I recently spent one night on the Venice Simplon-Orient-Express — the ultimate luxury sleeper train.
I was surprised and excited to find that the train comes to life at night with live music.
At night, the train felt more social, which made me feel less alone as a solo traveler.
It was the most glamorous trip of my life, but I had no intention of staying up past midnight on the Venice Simplon-Orient-Express.
The day before, I had arrived in Paris for the overnight train trip to Venice aboard the luxury Belmond train that's made up of historic carriages from the iconic Orient Express of the 1920s and 1930s.
Flying to Europe from New York City, I was six hours ahead of my usual time zone. Having woken up in Paris at 9 a.m. (3 a.m. in New York) before catching the train, by 7:30 p.m., I was ready to doze off.
But dining is reserved on the Venice Simplon-Orient-Express, and my dinner was set for 8:45 p.m. So, I asked my cabin steward for some English Breakfast tea to wake me up.
After a caffeine boost, it was time to get dressed for the night.
On the Venice Simplon-Orient-Express, formal evening attire is required for dinner. I went with a black suit, a white shirt, and wing-tipped Chelsea boots.
I headed to the bar car at around 8 p.m. Guests were already there, dressed to the nines in suits, bow ties, and extravagant evening gowns fit for a ballroom. Some were sparkly, and others had lacy details, but every dress I saw that night was long and flowy, adding to the drama of the evening.
And the vibes were lively. As I entered the car, staff members near the bar turned to greet me as though I was an old friend of theirs.
Meanwhile, a pianist was playing an upbeat, jazzy tune that was vaguely familiar to me and reminded me of the music I listened to as a kid with my grandparents.
The combination of music, classic decor, and ballroom attire made me feel like I'd been transported to the 1920s.
As I sat on a plush couch snapping my fingers to the beat, a server offered me a virgin cocktail with coconut, strawberry, and orange flavors topped with fresh blackberries. I'd mentioned to a few staff members earlier in the day that I don't drink and was pleasantly surprised that they had remembered.
After some tunes and sweet sips, it was time for dinner. I had a three-course meal from a fixed menu while sitting alone at a table for two.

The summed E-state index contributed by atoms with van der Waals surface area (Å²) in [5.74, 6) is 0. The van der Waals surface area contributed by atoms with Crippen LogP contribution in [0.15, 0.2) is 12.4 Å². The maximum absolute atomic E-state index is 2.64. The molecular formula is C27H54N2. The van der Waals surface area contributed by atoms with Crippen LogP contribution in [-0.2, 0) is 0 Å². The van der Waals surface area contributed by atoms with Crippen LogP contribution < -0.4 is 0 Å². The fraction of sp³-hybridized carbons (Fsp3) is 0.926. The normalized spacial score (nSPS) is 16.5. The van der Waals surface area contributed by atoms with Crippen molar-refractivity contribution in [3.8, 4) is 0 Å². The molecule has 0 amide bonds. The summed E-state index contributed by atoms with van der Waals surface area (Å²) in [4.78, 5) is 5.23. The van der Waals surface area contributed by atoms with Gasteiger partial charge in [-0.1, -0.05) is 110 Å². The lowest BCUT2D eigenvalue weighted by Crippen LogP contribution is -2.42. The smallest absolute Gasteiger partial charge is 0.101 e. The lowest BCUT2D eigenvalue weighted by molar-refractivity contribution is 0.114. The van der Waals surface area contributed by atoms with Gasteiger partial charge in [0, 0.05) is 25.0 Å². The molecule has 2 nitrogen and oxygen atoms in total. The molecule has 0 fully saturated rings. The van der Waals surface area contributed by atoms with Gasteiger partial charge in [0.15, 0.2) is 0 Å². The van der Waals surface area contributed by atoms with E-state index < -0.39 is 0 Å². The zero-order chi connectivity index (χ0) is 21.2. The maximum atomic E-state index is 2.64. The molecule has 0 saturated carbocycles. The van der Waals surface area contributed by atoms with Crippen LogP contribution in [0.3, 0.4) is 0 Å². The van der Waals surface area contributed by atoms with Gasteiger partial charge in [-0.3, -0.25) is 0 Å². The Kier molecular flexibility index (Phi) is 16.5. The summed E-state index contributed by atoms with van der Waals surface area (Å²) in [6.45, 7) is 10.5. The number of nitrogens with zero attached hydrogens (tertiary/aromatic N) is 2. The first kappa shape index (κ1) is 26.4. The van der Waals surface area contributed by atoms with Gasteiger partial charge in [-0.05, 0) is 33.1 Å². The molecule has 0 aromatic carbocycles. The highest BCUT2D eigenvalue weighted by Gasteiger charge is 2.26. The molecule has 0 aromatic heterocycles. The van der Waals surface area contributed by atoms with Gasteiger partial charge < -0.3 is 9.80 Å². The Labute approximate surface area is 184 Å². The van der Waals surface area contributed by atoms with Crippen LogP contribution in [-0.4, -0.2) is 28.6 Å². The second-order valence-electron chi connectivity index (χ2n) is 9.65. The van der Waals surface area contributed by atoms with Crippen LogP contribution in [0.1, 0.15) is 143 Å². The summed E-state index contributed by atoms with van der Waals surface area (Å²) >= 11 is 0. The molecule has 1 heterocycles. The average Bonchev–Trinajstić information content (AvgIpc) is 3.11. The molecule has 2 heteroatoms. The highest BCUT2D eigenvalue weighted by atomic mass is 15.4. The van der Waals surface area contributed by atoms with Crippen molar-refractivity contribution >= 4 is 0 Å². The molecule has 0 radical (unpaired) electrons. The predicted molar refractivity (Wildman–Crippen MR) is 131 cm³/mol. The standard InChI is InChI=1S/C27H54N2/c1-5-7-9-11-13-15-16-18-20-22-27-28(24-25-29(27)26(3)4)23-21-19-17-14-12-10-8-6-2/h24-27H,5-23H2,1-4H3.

Dinner was an experience in itself. It began with an appetizer of seared scallops that nearly melted in my mouth, followed by a rich, buttery lobster claw for the main course. For desert, I was served a "hazelnut and chocolate hot and cold" — ice cream dotted with what tasted like chunks of pie crust topped with hot syrup and a cookie.
The dishes came out at a relaxed pace over the course of nearly two hours as guests turned toward other tables to strike up group conversations with strangers.
Although I was a solo traveler, at dinner it didn't feel that way.
The most surprising part of the night came at the end of the meal when a musician playing a banjo and another on the trombone waltzed through the car to entertain us.
The horn player wailed through parts of one song, and sang like Frank Sinatra during others.
I didn't expect to find live music on the train. It excited me as a musician and reminded me of the subway performers back home in NYC — except this experience was wrapped in luxury.
After dinner, I went back to the bar car. At this point in the night, employees and guests were standing around the piano and singing along.
I wanted to stay up longer with them, but I realized it was nearly 12:30 a.m., and I needed some rest.
As I left the cart, a staff member called out, "Joey, you're going to bed already?"
I felt, again, like I was in the company of old friends.
As I said goodnight, my heart was warmer than I ever thought it could be on a solo trip.
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